PRESSBOX

Seven Major Banks Settle Swap Rates Fixing Class Action for $324 mln

Finance Magnates

Law Firm Scott + Scott Class Action Payout Over $1.1 billion.

Seven banks, amongst which are Bank of America, Citigroup and JPMorgan Chase, have settled a class action lawsuit in New York, agreeing to pay $324 million in compensation. The amount will be distributed among the plaintiffs as the interest rates benchmark cases continue taxing big banks several years after the initial investigations and subsequent fines by various financial regulators.

Back in March the case was allowed by Judge Jesse M. Furman, who asserted that a number of institutional investors may have suffered losses as a result of the ISDAfix manipulation allegations against 14 big banks.

With the case being similar to the LIBOR investigations that have yielded similar results for a number of investors, the big banks continue to be on the hook for failing to supervise the formation of several interest rates benchmarks.

Law firm Scott + Scott has been at the forefront of class action litigation against a number of big banks involving LIBOR, foreign exchange rates and now ISDAfix manipulation allegations. After this latest settlement, the total amount of money paid by big banks to plaintiffs represented by the law firm totals over $1.1 billion.

In January 2015 Scott + Scott settled with JPMorgan Chase & Co. and JPM Chase Bank, N.A. for $99.5 million, a case that was closely followed with a settlement in March last year. UBS AG, UBS Group AG, and UBS Securities LLC have agreed to pay $135 million to prevent further litigation against them.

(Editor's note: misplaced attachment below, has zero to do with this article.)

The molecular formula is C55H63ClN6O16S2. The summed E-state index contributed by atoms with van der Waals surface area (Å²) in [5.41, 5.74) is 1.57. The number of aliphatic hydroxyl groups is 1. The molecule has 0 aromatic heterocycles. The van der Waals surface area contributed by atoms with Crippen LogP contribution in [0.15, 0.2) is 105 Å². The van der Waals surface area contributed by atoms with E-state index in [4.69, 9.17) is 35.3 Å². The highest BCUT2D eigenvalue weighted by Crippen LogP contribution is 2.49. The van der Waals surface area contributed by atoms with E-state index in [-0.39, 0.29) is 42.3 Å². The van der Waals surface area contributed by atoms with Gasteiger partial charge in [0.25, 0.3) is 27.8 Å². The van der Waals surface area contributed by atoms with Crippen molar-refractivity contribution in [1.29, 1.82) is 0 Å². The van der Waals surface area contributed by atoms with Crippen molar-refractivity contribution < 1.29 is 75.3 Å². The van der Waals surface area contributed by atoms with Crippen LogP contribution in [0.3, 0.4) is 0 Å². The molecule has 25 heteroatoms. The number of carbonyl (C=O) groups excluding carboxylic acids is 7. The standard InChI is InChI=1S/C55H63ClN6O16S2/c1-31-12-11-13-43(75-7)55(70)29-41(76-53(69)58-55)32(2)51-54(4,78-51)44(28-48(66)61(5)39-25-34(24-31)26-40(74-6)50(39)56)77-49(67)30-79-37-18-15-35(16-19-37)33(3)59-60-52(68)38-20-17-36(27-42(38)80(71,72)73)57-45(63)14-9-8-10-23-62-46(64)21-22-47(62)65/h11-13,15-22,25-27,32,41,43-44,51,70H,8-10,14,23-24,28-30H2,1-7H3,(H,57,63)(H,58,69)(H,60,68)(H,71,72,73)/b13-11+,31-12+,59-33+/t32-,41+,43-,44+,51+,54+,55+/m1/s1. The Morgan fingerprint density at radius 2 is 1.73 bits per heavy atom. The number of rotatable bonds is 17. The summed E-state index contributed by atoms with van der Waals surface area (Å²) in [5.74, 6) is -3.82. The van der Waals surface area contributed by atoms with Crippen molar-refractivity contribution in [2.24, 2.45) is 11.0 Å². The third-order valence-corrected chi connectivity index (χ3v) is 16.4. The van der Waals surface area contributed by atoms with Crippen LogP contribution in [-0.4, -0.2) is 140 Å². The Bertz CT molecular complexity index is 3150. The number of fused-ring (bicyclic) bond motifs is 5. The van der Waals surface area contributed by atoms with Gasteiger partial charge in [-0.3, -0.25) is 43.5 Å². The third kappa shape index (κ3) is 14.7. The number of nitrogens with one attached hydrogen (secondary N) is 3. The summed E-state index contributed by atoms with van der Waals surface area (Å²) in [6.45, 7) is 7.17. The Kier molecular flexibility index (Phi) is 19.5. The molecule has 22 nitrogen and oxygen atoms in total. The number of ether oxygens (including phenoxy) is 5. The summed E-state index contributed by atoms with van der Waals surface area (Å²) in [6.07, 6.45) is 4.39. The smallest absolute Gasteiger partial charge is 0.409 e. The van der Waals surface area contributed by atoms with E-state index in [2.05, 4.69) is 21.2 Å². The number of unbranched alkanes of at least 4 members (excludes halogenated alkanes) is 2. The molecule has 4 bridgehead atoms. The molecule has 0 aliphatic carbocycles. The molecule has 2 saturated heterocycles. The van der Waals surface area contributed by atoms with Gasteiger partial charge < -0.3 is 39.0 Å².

Citigroup Inc. and Citibank, N.A. settled for $394 million in May 2015, while before the current settlement, Bank of America Corporation and Bank of America, N.A. paid $180 million in April.

The ISDAfix settlement is the second largest for Scott + Scott in its class action crusade against big banks. The benchmark is used to evaluate interest rates on a variety of derivative products.

When allowing the case back in March, Judge Furman outlined: "It appears that that sort of rate manipulation can be economically sensible and feasible given that many banks (including some defendants) have admitted that, in approximately the same period of time, they conspired to rig similar benchmark rates - namely, LIBOR and the leading benchmark interest rate for the foreign exchange market - in order to maximize profits."

The banks which were defendants in the case were Bank of America Corp., Barclays PLC, BNP Paribas SA, Citigroup Inc., Credit Suisse, Deutsche Bank, Goldman Sachs Group Inc., HSBC Holdings PLC, JPMorgan Chase & Co., Morgan Stanley, Nomura Holdings Inc., the Royal Bank of Scotland Group PLC, UBS AG and Wells Fargo & CO.

 

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